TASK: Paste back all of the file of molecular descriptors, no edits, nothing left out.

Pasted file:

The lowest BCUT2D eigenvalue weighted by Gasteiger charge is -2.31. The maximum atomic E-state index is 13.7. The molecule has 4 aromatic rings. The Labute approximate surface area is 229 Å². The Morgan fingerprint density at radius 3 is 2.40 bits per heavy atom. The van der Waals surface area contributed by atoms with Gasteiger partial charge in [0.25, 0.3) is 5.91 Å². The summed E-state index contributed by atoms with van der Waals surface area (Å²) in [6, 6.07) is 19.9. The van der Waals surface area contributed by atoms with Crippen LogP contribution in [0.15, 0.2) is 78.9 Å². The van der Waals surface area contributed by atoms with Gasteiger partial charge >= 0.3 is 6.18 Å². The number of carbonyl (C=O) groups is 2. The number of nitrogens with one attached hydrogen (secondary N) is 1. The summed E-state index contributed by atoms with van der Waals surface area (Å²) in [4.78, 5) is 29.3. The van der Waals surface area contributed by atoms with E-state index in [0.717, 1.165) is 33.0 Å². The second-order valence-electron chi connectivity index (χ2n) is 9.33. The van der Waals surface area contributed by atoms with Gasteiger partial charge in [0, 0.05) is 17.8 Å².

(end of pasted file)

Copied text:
The lowest BCUT2D eigenvalue weighted by Gasteiger charge is -2.31. The maximum atomic E-state index is 13.7. The molecule has 4 aromatic rings. The Labute approximate surface area is 229 Å². The Morgan fingerprint density at radius 3 is 2.40 bits per heavy atom. The van der Waals surface area contributed by atoms with Gasteiger partial charge in [0.25, 0.3) is 5.91 Å². The summed E-state index contributed by atoms with van der Waals surface area (Å²) in [6, 6.07) is 19.9. The van der Waals surface area contributed by atoms with Crippen LogP contribution in [0.15, 0.2) is 78.9 Å². The van der Waals surface area contributed by atoms with Gasteiger partial charge >= 0.3 is 6.18 Å². The number of carbonyl (C=O) groups is 2. The number of nitrogens with one attached hydrogen (secondary N) is 1. The summed E-state index contributed by atoms with van der Waals surface area (Å²) in [4.78, 5) is 29.3. The van der Waals surface area contributed by atoms with E-state index in [0.717, 1.165) is 33.0 Å². The second-order valence-electron chi connectivity index (χ2n) is 9.33. The van der Waals surface area contributed by atoms with Gasteiger partial charge in [0, 0.05) is 17.8 Å².